The street is 116th in Harlem in the 1940s. It’s where Lutie and her eight-year-old son are forced to live. Their tiny apartment is dismal, the people around them are either brutish or uncaring. Jones, the super, is a sexual predator; Mrs. Hedges, who constantly looks out the window from her first floor apartment, runs a brothel where white “gentlemen” pay for the use of hapless young black girls. Lutie feels that she’s stuck in this ugly environment because of her race and poverty. The word “hate” appears often on these pages, and the hate is directed toward whites (though the blacks do the most damage to one another). Petry has a grudge, and she expresses it fully; The Street can be read as a social document, but it’s also an engrossing novel. We go into the minds and life histories of a variety of characters. Of these, an unlikely standout is Mim; she’s past middle age, with painful bunions and no teeth; she daily plods off to her job as (what else?) a housekeeper for white people. To avoid paying rent, she lives with Jones, who hates her for all she isn’t. In an effort to protect herself from his violent moods she goes to a “root doctor” named the Prophet David. This quiet, submissive person comes across so effectively because she’s down-to-earth, while most others tend to be extreme cases or grotesques. Petry keeps things under control until the last eight pages, when she severely damages her credibility. She sets everything up for what is inevitable, then backs away from having it happen. Instead of the true ending – one which would make a point powerfully – she substitutes a series of actions that are crazy, melodramatic and stupid. Surely Lutie – who is depicted throughout the book as a sexual magnet – would know exactly what she’d be asked to give in exchange for the two hundred dollars she needs to help her son. But, instead of what she would do, she murders a man and flees to Chicago, thus abandoning Bub. He’s an appealing little boy, and I thought about what awaits him. Will he wind up in an institution (possibly a reform school)? Will he be sent to live with his drunken grandfather? Or with a foster family? At the end Lutie “tried to figure out by what twists and turns of fate she had landed on this train. Her mind balked at the task. All she could think was, It was that street. It was that god-damned street.” No, Lutie, it wasn’t the street. It was Ann Petry who stuck you on that train. Take it up with her.

The Wedding – Grace Lumpkin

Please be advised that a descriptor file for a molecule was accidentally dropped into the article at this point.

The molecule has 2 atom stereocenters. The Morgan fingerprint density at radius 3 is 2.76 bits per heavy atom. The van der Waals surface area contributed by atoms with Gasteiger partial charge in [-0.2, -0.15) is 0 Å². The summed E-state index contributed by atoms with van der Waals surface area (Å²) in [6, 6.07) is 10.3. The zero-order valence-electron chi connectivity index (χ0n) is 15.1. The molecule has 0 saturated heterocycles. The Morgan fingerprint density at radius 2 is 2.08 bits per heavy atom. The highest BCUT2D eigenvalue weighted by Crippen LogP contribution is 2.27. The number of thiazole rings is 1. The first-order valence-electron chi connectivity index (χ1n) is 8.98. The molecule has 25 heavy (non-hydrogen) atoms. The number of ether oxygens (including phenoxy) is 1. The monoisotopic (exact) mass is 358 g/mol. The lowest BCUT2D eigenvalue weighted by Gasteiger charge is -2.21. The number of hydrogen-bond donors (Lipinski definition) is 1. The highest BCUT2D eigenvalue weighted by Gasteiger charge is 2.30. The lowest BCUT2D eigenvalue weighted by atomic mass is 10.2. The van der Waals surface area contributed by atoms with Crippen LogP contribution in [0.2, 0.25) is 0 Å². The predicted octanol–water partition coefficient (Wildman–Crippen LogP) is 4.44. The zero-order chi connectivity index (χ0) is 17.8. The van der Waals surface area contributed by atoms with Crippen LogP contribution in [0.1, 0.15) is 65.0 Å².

Though the novel spans two days, it presents a wide-ranging picture of life in white society in Lexington, Kentucky in the early 1900s. In doing so it raises issues relevant today. The wedding is to be a confederate one, with the bridesmaids carrying small confederate flags; the whites think of blacks as servants and little else. Lumpkin doesn’t seem to take sides; she lets people feel and act according to their natures and upbringing. The first chapter ends with this sentence: “But unexpectedly, on the very evening before the wedding, the bride and groom have a bitter quarrel.” It’s more than pre-marriage jitters. They were attracted to each other for superficial reasons; suddenly they realize that they’re quite unalike and, since both are strong-willed, neither is willing to give ground. They decide to call off the marriage, but – of course – there are great pressures against doing this. The last third of the novel resolves the dilemma in a roundabout fashion. When the newlyweds leave on a train one character thinks, “Perhaps it will be right.” Perhaps not. I found the fate of these two rather unappetizing characters to be less compelling than other issues. Susan, the bride’s twelve-year-old sister, is an exception to the statement above, regarding the way whites feel about blacks. She likes the servants, especially Louisa and Ed, and so she feels empathy for blacks in general. When a silver punch bowl is found missing, Ed is accused of stealing it; Susan knows that Ed had buried it at the orders of Saint John. Susan eventually stands up to the dictatorial boy and his imperious mother and tells the truth about what happened. Meanwhile, Ed has fled. Louisa says, “Nobody knows where he’s gone. He was scared of the police. And he run away. I don’t know what his Mama will do. And Lord knows how he’ll ever live.” At the end of the book we still don’t know what becomes of Ed. One wonders why Lumpkin left this unresolved. To most of her white characters, Ed’s predicament doesn’t matter a whole lot; but Susan (the most sympathetic of the lot) does care about him. The author presents both mind sets, and maybe that was her sole purpose. What I do know for sure after completing this novel is that a large-scale church wedding is utter foolishness and a colossal waste of money.